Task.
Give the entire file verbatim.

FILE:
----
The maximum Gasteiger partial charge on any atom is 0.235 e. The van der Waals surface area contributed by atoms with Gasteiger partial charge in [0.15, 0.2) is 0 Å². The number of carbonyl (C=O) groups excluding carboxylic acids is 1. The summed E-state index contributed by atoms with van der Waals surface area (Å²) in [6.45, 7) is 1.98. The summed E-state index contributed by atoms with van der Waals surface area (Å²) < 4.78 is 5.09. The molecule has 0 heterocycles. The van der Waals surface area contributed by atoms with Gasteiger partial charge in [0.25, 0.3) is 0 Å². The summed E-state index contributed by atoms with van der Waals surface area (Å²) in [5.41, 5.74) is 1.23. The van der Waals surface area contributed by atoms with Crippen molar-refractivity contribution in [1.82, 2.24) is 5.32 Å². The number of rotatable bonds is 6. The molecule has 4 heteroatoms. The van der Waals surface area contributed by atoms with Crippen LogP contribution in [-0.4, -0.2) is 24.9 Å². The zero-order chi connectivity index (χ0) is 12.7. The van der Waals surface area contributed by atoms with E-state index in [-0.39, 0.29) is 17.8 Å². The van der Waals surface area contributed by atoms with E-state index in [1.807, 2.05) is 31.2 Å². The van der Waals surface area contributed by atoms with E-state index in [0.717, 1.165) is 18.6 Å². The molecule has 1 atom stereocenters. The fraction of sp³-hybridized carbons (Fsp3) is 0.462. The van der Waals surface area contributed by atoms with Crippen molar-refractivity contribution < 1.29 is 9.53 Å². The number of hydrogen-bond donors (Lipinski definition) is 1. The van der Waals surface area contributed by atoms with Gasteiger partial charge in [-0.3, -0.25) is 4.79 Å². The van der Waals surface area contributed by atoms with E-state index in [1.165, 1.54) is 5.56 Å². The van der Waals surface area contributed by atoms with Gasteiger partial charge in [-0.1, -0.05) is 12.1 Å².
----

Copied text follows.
The maximum Gasteiger partial charge on any atom is 0.235 e. The van der Waals surface area contributed by atoms with Gasteiger partial charge in [0.15, 0.2) is 0 Å². The number of carbonyl (C=O) groups excluding carboxylic acids is 1. The summed E-state index contributed by atoms with van der Waals surface area (Å²) in [6.45, 7) is 1.98. The summed E-state index contributed by atoms with van der Waals surface area (Å²) < 4.78 is 5.09. The molecule has 0 heterocycles. The van der Waals surface area contributed by atoms with Gasteiger partial charge in [0.25, 0.3) is 0 Å². The summed E-state index contributed by atoms with van der Waals surface area (Å²) in [5.41, 5.74) is 1.23. The van der Waals surface area contributed by atoms with Crippen molar-refractivity contribution in [1.82, 2.24) is 5.32 Å². The number of rotatable bonds is 6. The molecule has 4 heteroatoms. The van der Waals surface area contributed by atoms with Crippen LogP contribution in [-0.4, -0.2) is 24.9 Å². The zero-order chi connectivity index (χ0) is 12.7. The van der Waals surface area contributed by atoms with E-state index in [-0.39, 0.29) is 17.8 Å². The van der Waals surface area contributed by atoms with E-state index in [1.807, 2.05) is 31.2 Å². The van der Waals surface area contributed by atoms with E-state index in [0.717, 1.165) is 18.6 Å². The molecule has 1 atom stereocenters. The fraction of sp³-hybridized carbons (Fsp3) is 0.462. The van der Waals surface area contributed by atoms with Crippen molar-refractivity contribution < 1.29 is 9.53 Å². The number of hydrogen-bond donors (Lipinski definition) is 1. The van der Waals surface area contributed by atoms with Gasteiger partial charge in [-0.3, -0.25) is 4.79 Å². The van der Waals surface area contributed by atoms with E-state index in [1.165, 1.54) is 5.56 Å². The van der Waals surface area contributed by atoms with Gasteiger partial charge in [-0.1, -0.05) is 12.1 Å².